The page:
Business and tech

AI still cannot invent on it’s own, according to the UK

todayJune 30, 2022 4

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Patents transfer ownership of a new invention to the inventor. According to a recent IPO consultation, many experts believe AI is currently incapable of inventing without human assistance. Despite “misconceptions,” current law allowed humans to patent inventions made with AI assistance, according to the government. Last year, the Court of Appeal ruled against Stephen Thaler, who claimed that his Dabus AI system was the inventor in two patent applications for a food container and a flashing light. The judges sided with the IPO, which had told him to list a real person as the inventor, by a two-to-one vote. “Only a person has rights; a machine does not,” Lady Justice Laing wrote in her decision. “A patent is a legal right that can only be granted to an individual.” However, the IPO stated that it would “need to understand how our IP system should protect AI-devised inventions in the future” and pledged to advance international discussions to keep the UK competitive.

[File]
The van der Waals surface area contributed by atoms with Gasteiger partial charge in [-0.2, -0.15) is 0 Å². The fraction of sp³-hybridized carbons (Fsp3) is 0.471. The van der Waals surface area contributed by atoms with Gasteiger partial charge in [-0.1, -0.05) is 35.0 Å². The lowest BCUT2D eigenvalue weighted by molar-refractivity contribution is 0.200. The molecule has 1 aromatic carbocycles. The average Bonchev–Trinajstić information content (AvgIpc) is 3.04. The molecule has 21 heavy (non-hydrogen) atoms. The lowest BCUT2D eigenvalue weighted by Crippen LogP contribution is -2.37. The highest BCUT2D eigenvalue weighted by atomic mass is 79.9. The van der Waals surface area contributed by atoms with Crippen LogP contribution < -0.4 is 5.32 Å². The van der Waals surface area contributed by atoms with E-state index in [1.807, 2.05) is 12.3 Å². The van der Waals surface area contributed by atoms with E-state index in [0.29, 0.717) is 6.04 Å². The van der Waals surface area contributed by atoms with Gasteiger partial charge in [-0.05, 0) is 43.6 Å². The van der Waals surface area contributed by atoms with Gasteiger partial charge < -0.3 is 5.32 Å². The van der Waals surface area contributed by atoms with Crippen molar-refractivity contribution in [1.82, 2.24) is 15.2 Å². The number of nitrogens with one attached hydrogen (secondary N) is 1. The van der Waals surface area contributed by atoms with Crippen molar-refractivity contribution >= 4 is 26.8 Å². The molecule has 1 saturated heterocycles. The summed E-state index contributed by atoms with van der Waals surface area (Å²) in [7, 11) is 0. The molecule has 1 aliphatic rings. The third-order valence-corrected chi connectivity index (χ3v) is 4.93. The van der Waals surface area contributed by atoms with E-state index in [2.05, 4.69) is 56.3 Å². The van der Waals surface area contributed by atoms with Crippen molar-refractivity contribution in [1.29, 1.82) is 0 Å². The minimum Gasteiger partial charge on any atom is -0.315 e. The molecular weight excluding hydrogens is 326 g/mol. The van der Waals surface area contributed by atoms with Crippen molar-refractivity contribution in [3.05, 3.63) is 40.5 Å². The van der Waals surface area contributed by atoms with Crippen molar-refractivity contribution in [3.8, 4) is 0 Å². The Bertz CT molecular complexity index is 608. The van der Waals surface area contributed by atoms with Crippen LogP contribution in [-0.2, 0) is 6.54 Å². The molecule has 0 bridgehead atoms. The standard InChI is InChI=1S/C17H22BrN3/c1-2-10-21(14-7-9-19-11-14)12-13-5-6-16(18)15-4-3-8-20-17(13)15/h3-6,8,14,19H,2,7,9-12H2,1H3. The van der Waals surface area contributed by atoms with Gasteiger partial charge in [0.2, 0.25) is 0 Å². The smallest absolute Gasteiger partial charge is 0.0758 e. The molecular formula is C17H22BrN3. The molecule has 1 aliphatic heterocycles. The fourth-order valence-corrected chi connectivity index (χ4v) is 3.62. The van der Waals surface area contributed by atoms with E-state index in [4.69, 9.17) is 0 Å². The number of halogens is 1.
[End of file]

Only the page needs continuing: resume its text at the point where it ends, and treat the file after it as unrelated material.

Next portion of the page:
In July 2021, an Australian court ruled in a case also brought by Mr Thaler that AI systems could be recognized as inventors for patent purposes. South Africa had issued a similar decision just days before. Many artificial intelligence systems are trained using large amounts of data downloaded from the internet. On Tuesday, the IPO also announced plans to change copyright law to allow anyone with lawful access to do this, rather than just those conducting non-commercial research, as is currently the case, in order to “promote the use of AI technology, and wider ‘data mining’ techniques, for the public good.” Rights holders will still be able to control and charge for access to their works, but they will no longer be able to charge an additional fee for the ability to mine them. A growing number of people are using AI tools like DALL.E 2 to create images that resemble works of human art. According to the Register, Mr Thaler recently sued the US Copyright Office for refusing to recognize a software system as the “author” of an image.


Written by: Relaks Radio

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